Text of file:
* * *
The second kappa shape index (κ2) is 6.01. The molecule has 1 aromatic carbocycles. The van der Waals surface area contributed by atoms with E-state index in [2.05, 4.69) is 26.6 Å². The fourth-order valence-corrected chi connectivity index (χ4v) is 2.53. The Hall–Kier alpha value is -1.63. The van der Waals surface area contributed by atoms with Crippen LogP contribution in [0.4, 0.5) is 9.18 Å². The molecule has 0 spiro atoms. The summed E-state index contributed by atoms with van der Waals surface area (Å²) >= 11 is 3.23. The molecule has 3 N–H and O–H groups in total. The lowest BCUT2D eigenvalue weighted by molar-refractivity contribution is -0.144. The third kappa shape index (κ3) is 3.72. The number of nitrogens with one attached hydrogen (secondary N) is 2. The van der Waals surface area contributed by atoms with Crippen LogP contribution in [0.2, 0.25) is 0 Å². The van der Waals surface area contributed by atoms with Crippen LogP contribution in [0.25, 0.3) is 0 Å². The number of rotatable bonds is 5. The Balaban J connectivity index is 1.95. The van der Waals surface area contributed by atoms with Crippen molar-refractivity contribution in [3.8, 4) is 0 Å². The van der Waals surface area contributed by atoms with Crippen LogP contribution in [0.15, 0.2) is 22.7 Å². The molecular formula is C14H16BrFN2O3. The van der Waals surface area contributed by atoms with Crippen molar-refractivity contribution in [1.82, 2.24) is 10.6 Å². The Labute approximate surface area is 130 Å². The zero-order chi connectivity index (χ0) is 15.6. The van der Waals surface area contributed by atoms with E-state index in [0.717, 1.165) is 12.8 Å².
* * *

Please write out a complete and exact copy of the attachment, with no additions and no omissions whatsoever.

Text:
The second kappa shape index (κ2) is 6.01. The molecule has 1 aromatic carbocycles. The van der Waals surface area contributed by atoms with E-state index in [2.05, 4.69) is 26.6 Å². The fourth-order valence-corrected chi connectivity index (χ4v) is 2.53. The Hall–Kier alpha value is -1.63. The van der Waals surface area contributed by atoms with Crippen LogP contribution in [0.4, 0.5) is 9.18 Å². The molecule has 0 spiro atoms. The summed E-state index contributed by atoms with van der Waals surface area (Å²) >= 11 is 3.23. The molecule has 3 N–H and O–H groups in total. The lowest BCUT2D eigenvalue weighted by molar-refractivity contribution is -0.144. The third kappa shape index (κ3) is 3.72. The number of nitrogens with one attached hydrogen (secondary N) is 2. The van der Waals surface area contributed by atoms with Crippen LogP contribution in [0.2, 0.25) is 0 Å². The van der Waals surface area contributed by atoms with Crippen LogP contribution in [0.25, 0.3) is 0 Å². The number of rotatable bonds is 5. The Balaban J connectivity index is 1.95. The van der Waals surface area contributed by atoms with Crippen molar-refractivity contribution in [3.8, 4) is 0 Å². The van der Waals surface area contributed by atoms with Crippen LogP contribution in [0.15, 0.2) is 22.7 Å². The molecular formula is C14H16BrFN2O3. The van der Waals surface area contributed by atoms with Crippen molar-refractivity contribution in [1.82, 2.24) is 10.6 Å². The Labute approximate surface area is 130 Å². The zero-order chi connectivity index (χ0) is 15.6. The van der Waals surface area contributed by atoms with E-state index in [0.717, 1.165) is 12.8 Å².